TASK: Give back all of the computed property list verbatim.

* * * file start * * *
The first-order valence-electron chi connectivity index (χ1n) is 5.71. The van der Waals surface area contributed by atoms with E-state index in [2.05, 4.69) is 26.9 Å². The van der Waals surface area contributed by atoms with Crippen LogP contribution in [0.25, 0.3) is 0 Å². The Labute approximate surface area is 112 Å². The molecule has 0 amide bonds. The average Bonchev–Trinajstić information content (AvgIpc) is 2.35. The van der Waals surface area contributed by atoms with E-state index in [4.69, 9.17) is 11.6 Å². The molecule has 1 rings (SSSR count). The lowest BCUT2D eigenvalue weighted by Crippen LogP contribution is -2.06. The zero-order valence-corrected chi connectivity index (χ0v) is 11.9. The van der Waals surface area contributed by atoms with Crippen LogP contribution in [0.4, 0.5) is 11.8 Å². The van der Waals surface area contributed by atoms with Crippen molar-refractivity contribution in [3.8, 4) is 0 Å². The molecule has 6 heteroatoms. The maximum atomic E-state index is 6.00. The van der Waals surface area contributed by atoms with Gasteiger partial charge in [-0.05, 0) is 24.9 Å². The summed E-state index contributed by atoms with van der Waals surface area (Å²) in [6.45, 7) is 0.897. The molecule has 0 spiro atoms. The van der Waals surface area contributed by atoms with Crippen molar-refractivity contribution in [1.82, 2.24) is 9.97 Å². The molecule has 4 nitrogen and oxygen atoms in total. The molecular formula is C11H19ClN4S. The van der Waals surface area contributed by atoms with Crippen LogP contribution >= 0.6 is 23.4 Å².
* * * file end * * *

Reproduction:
The first-order valence-electron chi connectivity index (χ1n) is 5.71. The van der Waals surface area contributed by atoms with E-state index in [2.05, 4.69) is 26.9 Å². The van der Waals surface area contributed by atoms with Crippen LogP contribution in [0.25, 0.3) is 0 Å². The Labute approximate surface area is 112 Å². The molecule has 0 amide bonds. The average Bonchev–Trinajstić information content (AvgIpc) is 2.35. The van der Waals surface area contributed by atoms with E-state index in [4.69, 9.17) is 11.6 Å². The molecule has 1 rings (SSSR count). The lowest BCUT2D eigenvalue weighted by Crippen LogP contribution is -2.06. The zero-order valence-corrected chi connectivity index (χ0v) is 11.9. The van der Waals surface area contributed by atoms with Crippen LogP contribution in [0.4, 0.5) is 11.8 Å². The van der Waals surface area contributed by atoms with Crippen molar-refractivity contribution in [3.8, 4) is 0 Å². The molecule has 6 heteroatoms. The maximum atomic E-state index is 6.00. The van der Waals surface area contributed by atoms with Gasteiger partial charge in [-0.05, 0) is 24.9 Å². The summed E-state index contributed by atoms with van der Waals surface area (Å²) in [6.45, 7) is 0.897. The molecule has 0 spiro atoms. The van der Waals surface area contributed by atoms with Crippen molar-refractivity contribution in [1.82, 2.24) is 9.97 Å². The molecule has 4 nitrogen and oxygen atoms in total. The molecular formula is C11H19ClN4S. The van der Waals surface area contributed by atoms with Crippen LogP contribution >= 0.6 is 23.4 Å².